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Title: Vanity Fair from Bunyan to Thackeray : transformations of a trope
Author: Milne, Kirsty
Awarding Body: Oxford University
Current Institution: University of Oxford
Date of Award: 2012
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Abstract:
Although Vanity Fair is just one episode in The Pilgrim's Progress, taking up barely a dozen pages in the first edition of 1678, it has had a potent and versatile afterlife. My thesis examines how the Vanity Fair trope is transformed between its appearance in The Pilgrim's Progress and the publication of Thackeray's novel Vanity Fair (1847-1848). Canvassing a range of printed material, from pamphlets and periodicals to canonical texts, my research contributes to literary scholarship in two ways. First, I show how the idea of Vanity Fair, which in Bunyan is a place of trial and terror, was tamed, secularised and feminised, becoming associated with consumption, pleasure and the notion of social life as a performance. Second, by exploring how Bunyan and Thackeray engaged with cultural memories, my thesis sheds light on the relationship between the individual and the collective imagination. Chapter 1 interrogates the critical tradition of interpreting Vanity Fair literally, as an actual fair and a critique of capitalism. Chapter 2 argues that Bunyan challenged and subverted an existing trope - that of the disruptive puritan, familiar from Ben Jonson's Bartholomew Fair. Chapter 3 looks at Vanity Fair in early imitations of The Pilgrim's Progress (including Bunyan's own Second Part). Chapter 4 ranges across the eighteenth century to show how Vanity Fair is appropriated as an idiom for conceptualising public space and leisure. Chapter 5 examines how the trope becomes, in Thackeray's Vanity Fair, an ambivalent memory of a puritan inheritance. My conclusion reflects on how, through the medium of cultural memory, Bunyan's puritan protest became one of the governing metaphors of modern consumerism.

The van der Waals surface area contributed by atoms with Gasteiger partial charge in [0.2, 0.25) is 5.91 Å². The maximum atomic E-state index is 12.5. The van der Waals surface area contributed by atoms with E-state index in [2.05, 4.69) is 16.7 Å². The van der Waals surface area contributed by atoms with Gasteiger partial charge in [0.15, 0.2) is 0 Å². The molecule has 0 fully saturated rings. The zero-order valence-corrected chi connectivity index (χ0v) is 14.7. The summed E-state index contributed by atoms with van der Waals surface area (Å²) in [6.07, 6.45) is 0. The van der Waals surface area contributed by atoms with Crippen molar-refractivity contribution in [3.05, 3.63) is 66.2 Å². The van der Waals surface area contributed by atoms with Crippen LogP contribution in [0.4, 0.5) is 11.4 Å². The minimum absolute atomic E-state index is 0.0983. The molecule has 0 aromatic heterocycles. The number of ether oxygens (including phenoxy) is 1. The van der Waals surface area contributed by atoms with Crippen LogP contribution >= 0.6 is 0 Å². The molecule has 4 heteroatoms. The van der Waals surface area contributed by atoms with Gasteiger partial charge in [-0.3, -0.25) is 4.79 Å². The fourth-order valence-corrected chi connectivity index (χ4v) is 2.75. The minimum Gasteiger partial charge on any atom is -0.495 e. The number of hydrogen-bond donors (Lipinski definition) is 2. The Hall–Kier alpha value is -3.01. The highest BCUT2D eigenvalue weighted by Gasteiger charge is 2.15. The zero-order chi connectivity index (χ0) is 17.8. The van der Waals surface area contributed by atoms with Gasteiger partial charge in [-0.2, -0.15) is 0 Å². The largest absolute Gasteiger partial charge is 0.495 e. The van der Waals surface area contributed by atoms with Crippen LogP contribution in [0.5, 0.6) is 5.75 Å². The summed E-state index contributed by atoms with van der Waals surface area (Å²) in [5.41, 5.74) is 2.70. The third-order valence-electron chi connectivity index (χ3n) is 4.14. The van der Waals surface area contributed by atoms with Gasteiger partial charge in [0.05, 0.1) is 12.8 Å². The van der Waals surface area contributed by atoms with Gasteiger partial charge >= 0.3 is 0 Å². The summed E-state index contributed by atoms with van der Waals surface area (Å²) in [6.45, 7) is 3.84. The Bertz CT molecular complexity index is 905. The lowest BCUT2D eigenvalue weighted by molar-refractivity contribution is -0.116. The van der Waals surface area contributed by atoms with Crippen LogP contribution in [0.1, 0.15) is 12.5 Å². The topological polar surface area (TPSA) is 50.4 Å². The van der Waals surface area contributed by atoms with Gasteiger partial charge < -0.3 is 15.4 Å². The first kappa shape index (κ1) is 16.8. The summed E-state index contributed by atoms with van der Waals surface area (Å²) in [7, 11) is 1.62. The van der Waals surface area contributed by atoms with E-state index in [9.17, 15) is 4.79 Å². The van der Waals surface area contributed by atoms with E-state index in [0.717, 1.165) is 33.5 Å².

Supervisor: Not available Sponsor: Not available
Qualification Name: Thesis (Ph.D.) Qualification Level: Doctoral
EThOS ID: uk.bl.ethos.560553  DOI: Not available
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